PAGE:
Saturday, July 30, 2016

Concert Review: Ne Obliviscaris - Gramercy Theater, NY

Greetings reader! (Yeah, I'm not bullshitting myself about our readership numbers, but fuck it, this is pretty fun to do.) This is going to be my first concert review post, as it's also the first time I've been to a show that I really cared about since Greg and I started this thing.

Anyway, a few days ago I got to see Ne Obliviscaris on their first headlining North American tour at Gramercy Theater in New York City, thereby removing them from my concert bucket list. This is a particularly big deal for this band as

1) they're from Australia, so getting to the US for a major tour in the first place is a pretty big deal. In fact, it's a huge financial burden for the band to get anywhere from Australia, particularly with all the gear they need.

2) they've only released two albums to date. Tim Charles was quoted as saying that he feels like the band "is 18 months ahead" of where he thought they'd be with such an early headlining tour.

So how does a 2-album band with only one prior North American tour (supporting Cradle of Filth, at which point they were third on the bill) jump to a headlining tour of their own? The answer is crowdfunding. Ne Obliviscaris uses Patreon as a way to interface directly with their fans, and are currently mostly supported by the money they raise online. Of course, only time will tell if this bold strategy pays off. I, for one, hope it does, and will likely be joining it at the $5/month level (for all the joy this band has given me so far, I think $60/year is well worth it). You can read up on the whole experiment and their reasoning at the above link; along with seeing some brutal honesty about their financial situation. So there's the background information. Let's move on to the show.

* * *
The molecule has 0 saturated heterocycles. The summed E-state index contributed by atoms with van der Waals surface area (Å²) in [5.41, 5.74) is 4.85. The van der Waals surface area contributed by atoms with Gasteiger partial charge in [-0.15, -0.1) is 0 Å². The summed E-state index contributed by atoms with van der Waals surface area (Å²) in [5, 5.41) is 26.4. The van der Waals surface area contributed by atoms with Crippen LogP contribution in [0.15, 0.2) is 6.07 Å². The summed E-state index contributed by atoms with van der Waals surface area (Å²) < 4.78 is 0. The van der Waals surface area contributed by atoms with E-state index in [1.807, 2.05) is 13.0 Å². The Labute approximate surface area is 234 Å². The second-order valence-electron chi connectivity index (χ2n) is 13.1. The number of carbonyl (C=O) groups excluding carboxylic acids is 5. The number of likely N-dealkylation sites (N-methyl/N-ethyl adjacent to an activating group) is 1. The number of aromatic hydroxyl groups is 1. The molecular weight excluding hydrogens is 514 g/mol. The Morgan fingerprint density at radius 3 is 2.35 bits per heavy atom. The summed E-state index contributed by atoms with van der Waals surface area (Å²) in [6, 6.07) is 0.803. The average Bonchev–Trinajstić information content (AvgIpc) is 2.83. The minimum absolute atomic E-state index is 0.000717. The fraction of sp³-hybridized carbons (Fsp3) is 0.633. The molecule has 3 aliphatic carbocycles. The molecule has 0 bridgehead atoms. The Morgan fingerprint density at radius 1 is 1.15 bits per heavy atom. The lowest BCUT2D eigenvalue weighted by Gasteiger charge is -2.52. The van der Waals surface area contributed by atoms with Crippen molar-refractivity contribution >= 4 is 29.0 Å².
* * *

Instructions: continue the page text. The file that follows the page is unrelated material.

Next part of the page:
Holy shit.

I've a lot to say, but I'll start with the musicianship of this band. It's one thing to listen to it on their albums and EPs. It's another thing entirely to see it all replicated right in front of you. To perfection. Ne Obliviscaris excels at both the technical aspects of playing their instruments and the overall composition of their music, and this is only emphasized when you see them live. All instruments were distinguishable and clear, vocals were at just the right level for both harsh and clean, and the violin came through without a hitch.

Credit where credit is due, also; the sound folks at Gramercy Theater clearly know their shit. The mixing was completely spot on. At any given point during the performance, you could hear everything that was going on. My initial fears that the sound levels would be an issue as they are at so many other venues with so many other bands (often over-doing the low end of the sound spectrum so 90% of what you're hearing is the drummer's pedalwork). But here, you could pick out any particular instrument and just follow it along, if you so chose. Or you could just enjoy the entirety of the songs they chose to play, which brings me to my next point.